Can I use The Blogging Dentist to promote my product/idea/class?

I get requests to write a guest blog or advertise in some way on The Blogging Dentist quite often. Since this blog is purely for my own amusement, I haven’t really considered this in the past. But now I’m thinking about it.

Why would someone want to use “The Blogging Dentist” to promote their product or idea? I’m not exactly sure. I’m quite certain that my readers are overwhelmingly dental types, so maybe they think that by reaching the people who read this blog they’d be getting their message out a well selected audience. Maybe they figure that it’s a super cheap and low risk way to connect with said “dental types.” They’re probably right on both counts. My promise to my readers is this: I won’t allow cheesy and hollow sales pitches on The Blogging Dentist.

Since I’m the king of this castle, I’m going to lay out my rules.

  1. Ideally, you’re a dentist or dental business that has an idea or product that you think should be shared and talked about. Hopefully you aren’t selling insurance or Amway.
  2. As mentioned, I will allow no “sales pitches.” Blogs are about spreading ideas. That’s what I try to do here. I spread ideas that I’ve had and that I’ve heard about. I can’t stand the bald sales pitch. I understand that it is sometimes necessary, but I rarely react well to it. I need to be romanced. Give me some clever copy. Explain what the problem is and how you fix it. Link to your website if you like, but keep it classy. I don’t endorse products, but I might let you discuss a novel way of doing things that involve a product. It’s about the ideas, not products.
  3. You may not bad mouth your competition on the Blogging Dentist. I’m going to buy a Ford because I think the Ford is a great fit. Not because the Ford sales guy thinks that Dodges suck.
  4. I reserve the right to edit your copy. I won’t put words in your mouth, but I might change your syntax. Sorry…it’s a curse.
  5. Amuse me. This is the most important rule. If I think it’s funny, I’m more likely to share it.
  6. If you have a blog about your ideas or products I’m MUCH more likely to allow you a guest spot. I would enjoy having other bloggers come on board. As long as you’re O.K. with following the above rules.


What won’t fly:

  1. If you’re the web guy for some dentist’s website and you send me a generic blog post about the top 10 most cavity causing foods that you didn’t write and you put your client’s name in the byline even though they didn’t write it either…I’m not going to put it up. No chance. If I even think that the copy is written by someone other than who claims to have written it I won’t put it up.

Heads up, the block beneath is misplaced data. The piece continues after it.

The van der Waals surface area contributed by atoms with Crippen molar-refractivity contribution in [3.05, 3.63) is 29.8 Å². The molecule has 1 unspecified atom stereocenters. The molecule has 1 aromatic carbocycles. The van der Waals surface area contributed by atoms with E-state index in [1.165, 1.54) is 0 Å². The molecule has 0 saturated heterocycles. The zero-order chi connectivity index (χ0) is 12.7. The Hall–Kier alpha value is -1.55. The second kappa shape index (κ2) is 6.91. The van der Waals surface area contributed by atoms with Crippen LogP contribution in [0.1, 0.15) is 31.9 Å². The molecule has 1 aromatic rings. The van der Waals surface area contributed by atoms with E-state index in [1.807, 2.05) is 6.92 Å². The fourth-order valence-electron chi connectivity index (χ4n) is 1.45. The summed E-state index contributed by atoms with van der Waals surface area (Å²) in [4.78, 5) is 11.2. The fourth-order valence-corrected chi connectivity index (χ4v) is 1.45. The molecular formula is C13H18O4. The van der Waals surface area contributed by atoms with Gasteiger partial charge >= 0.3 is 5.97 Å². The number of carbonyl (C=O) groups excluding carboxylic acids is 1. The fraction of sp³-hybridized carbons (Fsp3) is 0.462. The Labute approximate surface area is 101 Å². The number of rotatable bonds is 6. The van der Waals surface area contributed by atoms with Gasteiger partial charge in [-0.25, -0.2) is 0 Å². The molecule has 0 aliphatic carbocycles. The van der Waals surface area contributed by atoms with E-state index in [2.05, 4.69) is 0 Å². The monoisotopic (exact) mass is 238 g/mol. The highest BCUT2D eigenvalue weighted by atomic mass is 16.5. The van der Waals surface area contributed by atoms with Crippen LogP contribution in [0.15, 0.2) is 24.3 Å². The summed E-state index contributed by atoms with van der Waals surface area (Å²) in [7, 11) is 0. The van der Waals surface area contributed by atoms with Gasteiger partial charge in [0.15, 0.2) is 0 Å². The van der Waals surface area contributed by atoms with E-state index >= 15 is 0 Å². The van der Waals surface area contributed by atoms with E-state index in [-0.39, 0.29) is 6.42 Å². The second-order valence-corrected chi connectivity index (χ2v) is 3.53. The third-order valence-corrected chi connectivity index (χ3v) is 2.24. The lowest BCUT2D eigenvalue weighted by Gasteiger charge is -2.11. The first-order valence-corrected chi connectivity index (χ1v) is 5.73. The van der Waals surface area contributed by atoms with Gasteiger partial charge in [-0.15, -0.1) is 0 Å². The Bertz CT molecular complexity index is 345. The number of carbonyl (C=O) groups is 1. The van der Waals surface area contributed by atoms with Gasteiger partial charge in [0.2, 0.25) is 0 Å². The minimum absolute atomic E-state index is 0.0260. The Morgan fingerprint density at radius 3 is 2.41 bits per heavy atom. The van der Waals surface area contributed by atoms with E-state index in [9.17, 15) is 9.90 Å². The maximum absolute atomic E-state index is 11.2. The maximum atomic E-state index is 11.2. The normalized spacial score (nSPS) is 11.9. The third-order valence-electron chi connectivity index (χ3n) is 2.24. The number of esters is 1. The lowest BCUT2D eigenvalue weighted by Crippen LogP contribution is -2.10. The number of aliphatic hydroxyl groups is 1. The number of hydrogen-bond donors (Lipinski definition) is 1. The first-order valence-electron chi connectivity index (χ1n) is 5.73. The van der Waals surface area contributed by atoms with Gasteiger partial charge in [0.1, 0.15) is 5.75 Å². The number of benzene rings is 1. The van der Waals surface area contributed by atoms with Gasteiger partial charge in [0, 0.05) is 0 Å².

2. If you have a product you’d like dentists to know about but you’re only willing to share canned content I’m not going to let you guest blog.
  3. Buying ad space. At this point you can’t buy space at the Blogging Dentist. But if you have an interesting idea that you want to share in an amusing and engaging way…I’m happy to help!

If you’re interested on guest blogging about your product, service or idea feel free to email me at: I’m happy to discuss it with you…as long as you’re willing to follow my rules!

Going Back to the Well

The best time to start a blog is five years ago.

I started writing my blog at in 2008. Just about 5 years ago. I’ve got a couple hundred blog posts. I’m very proud of a lot of them. Some of them are just O.K. A few kind of suck. I’ve found something kind of cool about blogs, though. They can be recycled. Social media platforms like Facebook, Twitter and Google+ are uniquely designed to feature links.

I wrote a post on Mead Family Dental on October 12, 2012 called “Objections.” I was pretty proud of it. I think it was one of my better posts. It did not get a lot of traffic at the time. There were a total of 96 pageviews from October 12 to October 31. That’s O.K., but not great. I remember being disappointed that it didn’t get a little more notice, but hey…that’s how it goes.

I posted the same link on Facebook yesterday, June 6th, 2013. I’ve already had 105 pageviews in the last two days and a few Facebook friends “shared” the link on their pages. Why didn’t it get the attention the first time? I’m not sure. I do know that my posts only show up on a fraction of my Facebook friends’ pages when I post them. So it actually makes sense to link your blog posts on social media sites more than once. How many times? I’m not sure. I want them to seem fresh, so I don’t share the same link more than once every few months or so.

The point is this…if you’re not sure what you should post on an office’s Facebook page, why not use older posts from your blog?

Oh, that’s right. You don’t have an office blog. Or your office blog doesn’t have a lot of posts. Or your office blog posts aren’t original and authentic.

The best time to start writing an original and authentic office blog was 5 years ago. The second best time is right now!

The “rules” of blogging

been there

been there

If you want to know the rules of blogging for dentists, you could do a lot worse than reading Dr. Jason Lipscomb’s post.

Probably the most important part of the entire article: “If you know you aren’t going to do anything with it, leave it out of your social media plan.”

“But my social media consultant tells me I have to have a blog!”

Here’s the simplest rule about whether you should have a blog. If you aren’t going to write it (or most of it), then don’t have one. Generic blog articles copied and pasted by your web guy just plain suck. Even if you’ve got great search engine results, if you have lame content on the blog a savvy potential customer is going to be able to tell that it’s canned copy. And you need to assume that everyone that gets to your site is a savvy potential customer.

Note: web comic taken from